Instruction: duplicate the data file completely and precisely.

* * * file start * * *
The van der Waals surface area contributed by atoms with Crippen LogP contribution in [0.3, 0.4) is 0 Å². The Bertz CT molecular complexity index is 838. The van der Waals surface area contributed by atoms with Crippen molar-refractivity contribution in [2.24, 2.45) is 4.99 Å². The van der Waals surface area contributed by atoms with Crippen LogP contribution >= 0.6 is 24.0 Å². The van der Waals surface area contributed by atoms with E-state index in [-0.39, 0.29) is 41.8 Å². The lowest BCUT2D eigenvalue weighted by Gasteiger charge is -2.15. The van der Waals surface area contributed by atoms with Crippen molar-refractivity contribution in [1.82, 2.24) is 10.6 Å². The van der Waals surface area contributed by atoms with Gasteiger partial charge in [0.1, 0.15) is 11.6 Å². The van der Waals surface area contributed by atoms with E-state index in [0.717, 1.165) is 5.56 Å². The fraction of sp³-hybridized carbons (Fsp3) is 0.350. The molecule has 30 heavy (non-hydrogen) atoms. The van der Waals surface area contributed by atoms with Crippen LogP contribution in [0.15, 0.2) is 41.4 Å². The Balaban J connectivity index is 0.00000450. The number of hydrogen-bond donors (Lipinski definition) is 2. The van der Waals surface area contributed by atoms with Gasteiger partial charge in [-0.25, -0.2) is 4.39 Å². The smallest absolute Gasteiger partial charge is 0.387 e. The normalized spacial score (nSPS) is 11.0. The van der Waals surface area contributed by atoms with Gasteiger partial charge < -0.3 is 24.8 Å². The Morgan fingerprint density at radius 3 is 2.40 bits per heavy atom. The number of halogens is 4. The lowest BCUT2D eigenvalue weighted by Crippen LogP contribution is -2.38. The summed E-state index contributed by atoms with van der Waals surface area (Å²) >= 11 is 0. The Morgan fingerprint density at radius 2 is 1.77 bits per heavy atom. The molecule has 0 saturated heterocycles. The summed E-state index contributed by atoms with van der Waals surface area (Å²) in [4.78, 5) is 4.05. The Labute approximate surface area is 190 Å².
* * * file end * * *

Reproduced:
The van der Waals surface area contributed by atoms with Crippen LogP contribution in [0.3, 0.4) is 0 Å². The Bertz CT molecular complexity index is 838. The van der Waals surface area contributed by atoms with Crippen molar-refractivity contribution in [2.24, 2.45) is 4.99 Å². The van der Waals surface area contributed by atoms with Crippen LogP contribution >= 0.6 is 24.0 Å². The van der Waals surface area contributed by atoms with E-state index in [-0.39, 0.29) is 41.8 Å². The lowest BCUT2D eigenvalue weighted by Gasteiger charge is -2.15. The van der Waals surface area contributed by atoms with Crippen molar-refractivity contribution in [1.82, 2.24) is 10.6 Å². The van der Waals surface area contributed by atoms with Gasteiger partial charge in [0.1, 0.15) is 11.6 Å². The van der Waals surface area contributed by atoms with E-state index in [0.717, 1.165) is 5.56 Å². The fraction of sp³-hybridized carbons (Fsp3) is 0.350. The molecule has 30 heavy (non-hydrogen) atoms. The van der Waals surface area contributed by atoms with Crippen LogP contribution in [0.15, 0.2) is 41.4 Å². The Balaban J connectivity index is 0.00000450. The number of hydrogen-bond donors (Lipinski definition) is 2. The van der Waals surface area contributed by atoms with Gasteiger partial charge in [-0.25, -0.2) is 4.39 Å². The smallest absolute Gasteiger partial charge is 0.387 e. The normalized spacial score (nSPS) is 11.0. The van der Waals surface area contributed by atoms with Gasteiger partial charge < -0.3 is 24.8 Å². The Morgan fingerprint density at radius 3 is 2.40 bits per heavy atom. The number of halogens is 4. The lowest BCUT2D eigenvalue weighted by Crippen LogP contribution is -2.38. The summed E-state index contributed by atoms with van der Waals surface area (Å²) >= 11 is 0. The Morgan fingerprint density at radius 2 is 1.77 bits per heavy atom. The molecule has 0 saturated heterocycles. The summed E-state index contributed by atoms with van der Waals surface area (Å²) in [4.78, 5) is 4.05. The Labute approximate surface area is 190 Å².